A woman in New York awakens knowing, as deeply as a mother’s blood can know, that her grown son is in danger. She has not heard from him in weeks. His name is Jonas. His girlfriend, Vic, doesn’t know what she has done wrong, but Jonas won’t answer his cell phone. We soon learn that Jonas is isolated in a safe-house apartment in New York City, pondering his conversion to Islam and his experiences training in Pakistan, preparing for the violent action he has been instructed to take in 31 hours. Jonas’s absence from the lives of those who love him causes a cascade of events, and as the novel moves through the streets and subways of New York we come to know intimately the lives of its characters. We also learn to feel deeply the connections and disconnections that occur between young people and their parents not only in this country but in the Middle East as well.
Carried by Hamilton’s highly-lauded prose, this story about the helplessness of those who cannot contact a beloved young man who is on a devastatingly confused path is compelling on the most human level. In our world, when a family loses track of an idealistic son an entire city could be in danger. From the author of The Distance Between Us.
$24.95 US / $ 29.95C | Fiction Hardcover | 6 x 9 | 229 pages
ISBN: 978-1-932961-83-6 | Carton Quantity: 24
A wolf ’s howl. But more shrill, more prolonged. Carol sat fully upright, an inhale caught in her chest, before she realized there was, of course, no rabid wolf dodging Manhattan traffic. It was only winter’s wind slicing past her eleventh-floor apartment window with enough ferocity to rouse her. Then she grasped, in quick succession, that she’d been half-awake before the noise began, that her stomach hurt, and that her mind was filled with Jonas. Her
son. Her wild-haired precious. When he was tiny, on a frenzied night like this, he would have snuggled with her in this very bed, bare toes pressing against her leg. Now he extended over six feet, and though he hugged, he didn’t snuggle. God, where had those days gone?
More important: Where was he now?
She lay back down, reached to pull a pillow close, and smoothed her forehead with a hand as if wiping dust from a table. She wondered if she could will herself back to sleep but doubted it. Her most successful years of slumber stretched from Jonas’s birth through his toddlerhood, when the basics felt simple and pure and her arms had been full of husband and baby, potter’s clay and homemade bread. Through the remaining, darker days of marriage, divorce, and the occasional lover, erratic sleep became the status quo. Still, whenever she awakened in the wee hours, she wanted nothing more than to breathe in time with another human body—a desire that pointed to a primitive quality in her, she thought, one not suited to this modern life.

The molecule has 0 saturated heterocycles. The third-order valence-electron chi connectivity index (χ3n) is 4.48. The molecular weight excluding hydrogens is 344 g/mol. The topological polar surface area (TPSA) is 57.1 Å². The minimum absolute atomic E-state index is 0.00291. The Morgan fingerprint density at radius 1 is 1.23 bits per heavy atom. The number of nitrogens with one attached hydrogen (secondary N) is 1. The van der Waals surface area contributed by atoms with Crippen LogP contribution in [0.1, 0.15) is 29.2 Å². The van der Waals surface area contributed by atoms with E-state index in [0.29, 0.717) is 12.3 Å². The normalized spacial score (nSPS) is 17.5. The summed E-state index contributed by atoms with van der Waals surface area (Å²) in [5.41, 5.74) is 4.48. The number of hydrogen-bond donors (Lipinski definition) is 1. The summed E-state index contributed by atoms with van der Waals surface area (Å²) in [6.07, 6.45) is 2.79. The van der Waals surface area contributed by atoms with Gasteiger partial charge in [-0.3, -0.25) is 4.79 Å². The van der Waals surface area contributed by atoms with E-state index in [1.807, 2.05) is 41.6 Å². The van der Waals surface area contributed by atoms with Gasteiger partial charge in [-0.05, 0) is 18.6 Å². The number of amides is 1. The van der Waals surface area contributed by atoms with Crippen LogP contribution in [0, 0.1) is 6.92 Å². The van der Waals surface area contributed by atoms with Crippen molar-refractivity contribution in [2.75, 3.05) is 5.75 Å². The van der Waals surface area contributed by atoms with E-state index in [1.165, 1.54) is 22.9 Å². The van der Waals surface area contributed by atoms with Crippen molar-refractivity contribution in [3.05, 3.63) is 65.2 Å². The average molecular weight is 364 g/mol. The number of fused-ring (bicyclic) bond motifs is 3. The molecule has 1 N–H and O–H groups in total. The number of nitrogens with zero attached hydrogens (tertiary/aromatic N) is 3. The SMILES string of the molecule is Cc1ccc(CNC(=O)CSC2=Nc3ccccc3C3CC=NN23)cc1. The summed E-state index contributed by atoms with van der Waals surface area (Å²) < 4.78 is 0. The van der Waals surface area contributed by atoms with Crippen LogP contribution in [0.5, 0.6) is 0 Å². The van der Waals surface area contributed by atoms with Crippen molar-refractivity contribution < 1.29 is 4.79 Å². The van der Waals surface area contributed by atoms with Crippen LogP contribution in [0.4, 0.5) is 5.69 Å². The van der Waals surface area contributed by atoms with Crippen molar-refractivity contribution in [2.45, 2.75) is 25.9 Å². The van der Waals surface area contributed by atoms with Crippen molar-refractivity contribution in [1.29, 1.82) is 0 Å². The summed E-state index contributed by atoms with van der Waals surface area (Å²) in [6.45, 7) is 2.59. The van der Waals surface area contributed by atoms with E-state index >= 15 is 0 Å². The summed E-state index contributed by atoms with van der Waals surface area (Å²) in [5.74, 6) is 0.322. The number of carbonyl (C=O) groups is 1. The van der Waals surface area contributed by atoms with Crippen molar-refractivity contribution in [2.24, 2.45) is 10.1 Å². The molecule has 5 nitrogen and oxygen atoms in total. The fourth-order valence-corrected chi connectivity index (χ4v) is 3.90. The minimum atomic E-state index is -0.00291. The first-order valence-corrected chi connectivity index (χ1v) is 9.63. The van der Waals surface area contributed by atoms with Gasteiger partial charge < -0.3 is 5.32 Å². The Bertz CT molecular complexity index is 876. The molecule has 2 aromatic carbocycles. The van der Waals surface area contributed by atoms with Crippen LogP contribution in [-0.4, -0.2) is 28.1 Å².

At age forty-eight, she still wasn’t used to sleeping alone.
When Jake was already gone and Jonas still a boy, she would sometimes crawl into her young son’s bed, rest a hand on his tummy, and match her breath to his. Often, if her presence woke him—she hadn’t thought of this in years—he would lull himself back to sleep by twirling her hair with his fingers, as if they were joined. He was so small then that air passed through his body at a pace more urgent than soothing. But the rise and fall of his stomach connected her to nothing less than the universe itself. Jonas saved her from facing her own mortality
during those long nights. Next to him, imagining herself a kite finally cut free of its string, she slept. That perfect boy with his drowsy warm scent and hair falling on the pillow like a piece of art. Why hadn’t he returned her calls?